Cohen, the court provided an explicit roadmap to lower courts on how to deal with similar
conflicts between state law and federal procedural rules:
Under Hanna [v. Plumer, 380 U.S. 460 (1965)], the proper question to ask is not whether
the state law provision is procedural or substantive; instead, the court must ask whether
the state law provision conflicts with a federal procedural rule. If it does, the federal
procedural rule applies and the state provision does not. Stated another way, if the state
law conflicts with a federal procedural rule, then the state law is procedural for Erie /
Hanna purposes regardless of how it may be characterized for other purposes.
The only exception is where the advisory committee, the Supreme Court, and Congress
have collectively erred and adopted a federal procedural rule that is either
unconstitutional or should not have been adopted under the Rules Enabling Act process
because it is a matter of substantive law.
Cohen, 184 F.3d at 1296–97. See also Blount v. Sterling Healthcare Grp., 934 F.Supp. 1365,
1373– 74 (S.D. Fla. 1996). Here, the federal procedural rule that governs discovery is Federal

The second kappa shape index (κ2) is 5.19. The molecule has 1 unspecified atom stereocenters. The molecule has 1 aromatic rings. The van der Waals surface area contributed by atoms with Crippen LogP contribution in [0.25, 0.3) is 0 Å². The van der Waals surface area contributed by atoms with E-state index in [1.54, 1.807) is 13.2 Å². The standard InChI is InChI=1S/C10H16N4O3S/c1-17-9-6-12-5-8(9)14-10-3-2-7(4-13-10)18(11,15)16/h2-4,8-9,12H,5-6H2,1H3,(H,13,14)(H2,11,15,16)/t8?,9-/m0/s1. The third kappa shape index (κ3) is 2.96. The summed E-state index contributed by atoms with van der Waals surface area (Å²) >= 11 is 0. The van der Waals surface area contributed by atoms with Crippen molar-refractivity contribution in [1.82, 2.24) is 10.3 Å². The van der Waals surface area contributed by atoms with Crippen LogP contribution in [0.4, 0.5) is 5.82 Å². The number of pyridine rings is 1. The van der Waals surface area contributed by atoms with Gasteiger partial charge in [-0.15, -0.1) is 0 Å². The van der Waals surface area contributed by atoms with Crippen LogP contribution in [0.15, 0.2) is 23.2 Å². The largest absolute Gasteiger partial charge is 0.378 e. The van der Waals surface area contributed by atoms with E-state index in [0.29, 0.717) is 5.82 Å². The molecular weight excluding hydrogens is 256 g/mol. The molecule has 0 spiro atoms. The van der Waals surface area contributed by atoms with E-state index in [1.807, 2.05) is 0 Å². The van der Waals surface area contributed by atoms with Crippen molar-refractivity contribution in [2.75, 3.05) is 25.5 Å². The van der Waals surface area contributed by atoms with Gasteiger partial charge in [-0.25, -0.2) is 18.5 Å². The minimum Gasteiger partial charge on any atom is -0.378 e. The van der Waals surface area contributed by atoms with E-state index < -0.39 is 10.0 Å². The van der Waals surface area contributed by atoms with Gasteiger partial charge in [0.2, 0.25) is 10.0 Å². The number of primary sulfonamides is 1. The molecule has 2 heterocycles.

Rule of Civil Procedure 26, which has been interpreted to “encompass any matter that bears on,
or that reasonably could lead to other matter that could bear on, any issue that is or may be in the
case.” Oppenheimer Fund, Inc. v. Sanders, 437 U.S. 340, 351 (1978) (citing Hickman v. Taylor,
329 U.S. 495, 501 (1947)). The Court of Appeals has upheld the discovery of tax information
where it is “arguably relevant” to the claims at issue. Erenstein v. SEC, 316 F.App’x 865, 869–
70 (11th Cir. 2008) (unpublished) (citing Maddow v. Proctor & Gamble Co., Inc., 107 F.3d 846,
853 (11th Cir. 1997)). Moreover, it is clear that financial worth is relevant to a claim of punitive
damages. See EEOC v. DiMare Ruskin, Inc., No. 2:11-cv-158-FtM-36SPC, at *3–*4 (M.D. Fla.
Aug. 24, 2011); Soliday v. 7-Eleven, Inc., No. 2:09-cv-807-FtM-29SPC, 2010 WL 4537903, at